Size of Dyn's proposed Millyard sign is sticking point for Manchester officials
MANCHESTER — The Internet performance company Dyn isn't giving up on efforts to put its name on a Millyard rooftop, even though city regulators last week turned down a sign that would have been nearly three times bigger than allowed by city ordinance.
The design is borrowed from the script of the Pandora Sweaters sign that graced the Millyard for decades, said Dyn Chief Operating Officer Gray Chynoweth.
"It was really keeping in spirit with the Millyard. It shows the heritage and a connection to the future," Chynoweth said Tuesday. He said the company is passionate about erecting a sign, and internal discussions are underway.
"We still want a sign. We've got to figure out how to come up with a sign that people believe," he said.
Last Thursday, the Zoning Board of Adjustment turned down a variance that would allow the sign on the roof of Dyn headquarters at 150 Dow St. The Manchester Heritage Commission had previously OK'd plans for the sign.
Designs called for letters of 24 feet in height, which would be 10 feet off the rooftop.
"The size of the sign is the problem," said William Bevelaqua, zoning board chairman. He suggested it be shrunk in half. City regulations say a sign can be 500 square feet in the Millyard; the Dyn sign was calculated at 1,470 square feet.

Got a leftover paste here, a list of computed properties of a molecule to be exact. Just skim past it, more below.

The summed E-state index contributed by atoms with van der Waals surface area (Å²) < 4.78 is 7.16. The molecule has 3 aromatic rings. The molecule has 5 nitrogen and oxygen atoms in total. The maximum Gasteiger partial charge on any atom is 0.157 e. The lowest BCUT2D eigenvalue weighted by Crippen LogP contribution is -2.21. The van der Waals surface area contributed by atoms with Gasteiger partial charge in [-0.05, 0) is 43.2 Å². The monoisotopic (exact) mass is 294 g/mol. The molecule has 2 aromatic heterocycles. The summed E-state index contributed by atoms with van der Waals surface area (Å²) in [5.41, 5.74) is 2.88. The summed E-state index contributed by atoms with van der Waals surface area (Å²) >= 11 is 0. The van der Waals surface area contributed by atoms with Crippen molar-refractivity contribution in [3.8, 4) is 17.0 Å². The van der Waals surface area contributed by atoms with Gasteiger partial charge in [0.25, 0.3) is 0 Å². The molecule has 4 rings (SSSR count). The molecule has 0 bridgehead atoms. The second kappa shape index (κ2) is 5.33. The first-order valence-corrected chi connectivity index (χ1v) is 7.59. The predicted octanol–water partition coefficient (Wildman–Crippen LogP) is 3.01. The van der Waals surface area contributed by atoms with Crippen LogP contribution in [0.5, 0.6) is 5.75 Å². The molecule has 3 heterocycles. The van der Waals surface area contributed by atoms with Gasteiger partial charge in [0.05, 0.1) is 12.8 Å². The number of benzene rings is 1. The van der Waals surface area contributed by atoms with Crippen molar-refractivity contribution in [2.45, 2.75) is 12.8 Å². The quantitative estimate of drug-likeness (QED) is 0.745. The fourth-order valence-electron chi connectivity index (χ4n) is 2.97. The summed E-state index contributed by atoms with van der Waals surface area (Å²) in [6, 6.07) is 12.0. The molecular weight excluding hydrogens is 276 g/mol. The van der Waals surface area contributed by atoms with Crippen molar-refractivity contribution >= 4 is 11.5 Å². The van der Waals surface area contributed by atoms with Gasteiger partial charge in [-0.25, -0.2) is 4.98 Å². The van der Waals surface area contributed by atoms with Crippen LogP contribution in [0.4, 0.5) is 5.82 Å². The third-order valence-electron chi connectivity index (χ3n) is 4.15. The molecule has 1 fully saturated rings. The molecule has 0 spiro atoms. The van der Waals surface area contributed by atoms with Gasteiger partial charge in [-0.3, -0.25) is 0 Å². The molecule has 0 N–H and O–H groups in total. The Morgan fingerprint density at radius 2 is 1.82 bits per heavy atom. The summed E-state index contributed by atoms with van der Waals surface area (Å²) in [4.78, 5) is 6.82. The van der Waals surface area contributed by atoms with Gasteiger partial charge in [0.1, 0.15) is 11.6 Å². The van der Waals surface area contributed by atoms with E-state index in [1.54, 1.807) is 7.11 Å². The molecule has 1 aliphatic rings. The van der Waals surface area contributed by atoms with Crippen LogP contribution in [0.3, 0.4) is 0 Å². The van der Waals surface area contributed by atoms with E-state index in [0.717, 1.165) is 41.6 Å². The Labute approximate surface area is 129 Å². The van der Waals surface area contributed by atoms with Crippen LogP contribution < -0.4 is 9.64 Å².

The rejection is about the first cold shoulder the high-tech company has received in its hometown. It is a major funder of Mayor Ted Gatsas' education initiative STEAM Ahead. Company leaders are intimately involved in projects such as Manchester Young Professionals Start-Up Challenge. And Dyn was ranked the fastest-growing privately held company in New Hampshire last year.
Chynoweth said the sign needs to be big in order to be seen from the highway. He said the lettering was adopted from a hand-lettered script of Pandora Sweaters owner May Gruber, who wrote out the Dyn name shortly before she died last year. The sign also includes the company's circle logo.
Chynoweth said it showcases the tech-heavy Millyard.
"It was a sign of progress, a sign of vibrancy. It was big on the past, big on the future," Chynoweth said.
However, the owner of the 540 Commercial St. building worried that one variance would lead to others, and the Millyard would end up looking like Coney Island.
"This is really not a sign; it's a billboard mounted on the roof of a building," he said. Michael Reed of Stebbins Commercial Properties said the sign would be an eyesore.
The vote against the variance was 4-1.
"No pun intended," said board member Michael E. Dupre, "this almost seems like a Pandora's Box."